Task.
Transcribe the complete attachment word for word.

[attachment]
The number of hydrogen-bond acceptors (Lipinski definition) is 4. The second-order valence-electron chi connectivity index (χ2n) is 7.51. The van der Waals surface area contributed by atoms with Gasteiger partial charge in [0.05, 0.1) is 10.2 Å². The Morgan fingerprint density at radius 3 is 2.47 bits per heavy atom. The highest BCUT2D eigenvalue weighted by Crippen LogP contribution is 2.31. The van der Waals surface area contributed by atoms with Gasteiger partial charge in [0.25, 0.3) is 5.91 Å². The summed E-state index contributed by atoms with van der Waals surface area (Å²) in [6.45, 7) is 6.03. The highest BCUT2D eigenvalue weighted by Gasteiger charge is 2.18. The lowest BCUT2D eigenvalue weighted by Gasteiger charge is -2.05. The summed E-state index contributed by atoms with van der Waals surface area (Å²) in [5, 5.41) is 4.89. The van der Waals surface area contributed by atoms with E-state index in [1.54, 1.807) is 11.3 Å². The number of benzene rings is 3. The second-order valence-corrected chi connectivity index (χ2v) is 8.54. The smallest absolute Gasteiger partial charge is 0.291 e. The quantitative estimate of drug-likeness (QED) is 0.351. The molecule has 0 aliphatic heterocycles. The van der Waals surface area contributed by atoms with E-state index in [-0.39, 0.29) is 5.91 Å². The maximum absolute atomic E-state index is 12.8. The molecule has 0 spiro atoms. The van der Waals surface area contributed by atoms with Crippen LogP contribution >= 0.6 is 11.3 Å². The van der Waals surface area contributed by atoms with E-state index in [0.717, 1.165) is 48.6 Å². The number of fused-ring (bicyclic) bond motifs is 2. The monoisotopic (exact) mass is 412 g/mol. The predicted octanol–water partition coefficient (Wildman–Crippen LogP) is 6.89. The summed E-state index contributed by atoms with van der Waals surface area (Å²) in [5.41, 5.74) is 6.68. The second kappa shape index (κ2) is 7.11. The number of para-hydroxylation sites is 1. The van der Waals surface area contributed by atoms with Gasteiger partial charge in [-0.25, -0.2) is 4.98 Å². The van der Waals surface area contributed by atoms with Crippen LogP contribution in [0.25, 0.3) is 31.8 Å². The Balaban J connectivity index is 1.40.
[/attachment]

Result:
The number of hydrogen-bond acceptors (Lipinski definition) is 4. The second-order valence-electron chi connectivity index (χ2n) is 7.51. The van der Waals surface area contributed by atoms with Gasteiger partial charge in [0.05, 0.1) is 10.2 Å². The Morgan fingerprint density at radius 3 is 2.47 bits per heavy atom. The highest BCUT2D eigenvalue weighted by Crippen LogP contribution is 2.31. The van der Waals surface area contributed by atoms with Gasteiger partial charge in [0.25, 0.3) is 5.91 Å². The summed E-state index contributed by atoms with van der Waals surface area (Å²) in [6.45, 7) is 6.03. The highest BCUT2D eigenvalue weighted by Gasteiger charge is 2.18. The lowest BCUT2D eigenvalue weighted by Gasteiger charge is -2.05. The summed E-state index contributed by atoms with van der Waals surface area (Å²) in [5, 5.41) is 4.89. The van der Waals surface area contributed by atoms with E-state index in [1.54, 1.807) is 11.3 Å². The number of benzene rings is 3. The second-order valence-corrected chi connectivity index (χ2v) is 8.54. The smallest absolute Gasteiger partial charge is 0.291 e. The quantitative estimate of drug-likeness (QED) is 0.351. The molecule has 0 aliphatic heterocycles. The van der Waals surface area contributed by atoms with E-state index in [-0.39, 0.29) is 5.91 Å². The maximum absolute atomic E-state index is 12.8. The molecule has 0 spiro atoms. The van der Waals surface area contributed by atoms with Crippen LogP contribution >= 0.6 is 11.3 Å². The van der Waals surface area contributed by atoms with E-state index in [0.717, 1.165) is 48.6 Å². The number of fused-ring (bicyclic) bond motifs is 2. The monoisotopic (exact) mass is 412 g/mol. The predicted octanol–water partition coefficient (Wildman–Crippen LogP) is 6.89. The summed E-state index contributed by atoms with van der Waals surface area (Å²) in [5.41, 5.74) is 6.68. The second kappa shape index (κ2) is 7.11. The number of para-hydroxylation sites is 1. The van der Waals surface area contributed by atoms with Gasteiger partial charge in [-0.25, -0.2) is 4.98 Å². The van der Waals surface area contributed by atoms with Crippen LogP contribution in [0.25, 0.3) is 31.8 Å². The Balaban J connectivity index is 1.40.